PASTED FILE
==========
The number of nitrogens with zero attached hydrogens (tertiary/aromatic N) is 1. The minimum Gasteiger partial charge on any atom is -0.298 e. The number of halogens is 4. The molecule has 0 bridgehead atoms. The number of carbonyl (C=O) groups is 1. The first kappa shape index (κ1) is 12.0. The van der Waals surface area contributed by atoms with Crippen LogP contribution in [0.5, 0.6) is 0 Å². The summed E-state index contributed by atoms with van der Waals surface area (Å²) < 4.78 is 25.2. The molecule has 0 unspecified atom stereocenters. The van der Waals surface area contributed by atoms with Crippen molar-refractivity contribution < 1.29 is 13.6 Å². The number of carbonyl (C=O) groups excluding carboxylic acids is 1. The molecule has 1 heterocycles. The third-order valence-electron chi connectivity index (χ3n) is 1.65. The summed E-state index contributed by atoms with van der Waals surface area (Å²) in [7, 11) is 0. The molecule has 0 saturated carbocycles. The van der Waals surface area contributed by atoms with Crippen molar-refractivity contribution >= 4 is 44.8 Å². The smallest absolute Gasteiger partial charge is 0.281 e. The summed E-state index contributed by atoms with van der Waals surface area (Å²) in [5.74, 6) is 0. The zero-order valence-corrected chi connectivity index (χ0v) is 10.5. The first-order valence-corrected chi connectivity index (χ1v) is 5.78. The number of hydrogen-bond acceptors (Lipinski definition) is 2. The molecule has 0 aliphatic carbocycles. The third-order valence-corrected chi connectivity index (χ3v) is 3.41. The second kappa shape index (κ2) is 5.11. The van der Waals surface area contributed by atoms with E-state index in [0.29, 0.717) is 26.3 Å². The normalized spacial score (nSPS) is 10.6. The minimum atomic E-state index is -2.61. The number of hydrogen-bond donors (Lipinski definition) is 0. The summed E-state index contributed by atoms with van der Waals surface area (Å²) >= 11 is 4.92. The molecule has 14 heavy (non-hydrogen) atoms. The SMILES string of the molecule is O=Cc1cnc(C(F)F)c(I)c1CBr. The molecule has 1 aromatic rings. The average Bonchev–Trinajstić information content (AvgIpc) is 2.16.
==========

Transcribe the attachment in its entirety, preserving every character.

The number of nitrogens with zero attached hydrogens (tertiary/aromatic N) is 1. The minimum Gasteiger partial charge on any atom is -0.298 e. The number of halogens is 4. The molecule has 0 bridgehead atoms. The number of carbonyl (C=O) groups is 1. The first kappa shape index (κ1) is 12.0. The van der Waals surface area contributed by atoms with Crippen LogP contribution in [0.5, 0.6) is 0 Å². The summed E-state index contributed by atoms with van der Waals surface area (Å²) < 4.78 is 25.2. The molecule has 0 unspecified atom stereocenters. The van der Waals surface area contributed by atoms with Crippen molar-refractivity contribution < 1.29 is 13.6 Å². The number of carbonyl (C=O) groups excluding carboxylic acids is 1. The molecule has 1 heterocycles. The third-order valence-electron chi connectivity index (χ3n) is 1.65. The summed E-state index contributed by atoms with van der Waals surface area (Å²) in [7, 11) is 0. The molecule has 0 saturated carbocycles. The van der Waals surface area contributed by atoms with Crippen molar-refractivity contribution >= 4 is 44.8 Å². The smallest absolute Gasteiger partial charge is 0.281 e. The summed E-state index contributed by atoms with van der Waals surface area (Å²) in [5.74, 6) is 0. The zero-order valence-corrected chi connectivity index (χ0v) is 10.5. The first-order valence-corrected chi connectivity index (χ1v) is 5.78. The number of hydrogen-bond acceptors (Lipinski definition) is 2. The molecule has 0 aliphatic carbocycles. The third-order valence-corrected chi connectivity index (χ3v) is 3.41. The second kappa shape index (κ2) is 5.11. The van der Waals surface area contributed by atoms with E-state index in [0.29, 0.717) is 26.3 Å². The normalized spacial score (nSPS) is 10.6. The minimum atomic E-state index is -2.61. The number of hydrogen-bond donors (Lipinski definition) is 0. The summed E-state index contributed by atoms with van der Waals surface area (Å²) >= 11 is 4.92. The molecule has 14 heavy (non-hydrogen) atoms. The SMILES string of the molecule is O=Cc1cnc(C(F)F)c(I)c1CBr. The molecule has 1 aromatic rings. The average Bonchev–Trinajstić information content (AvgIpc) is 2.16.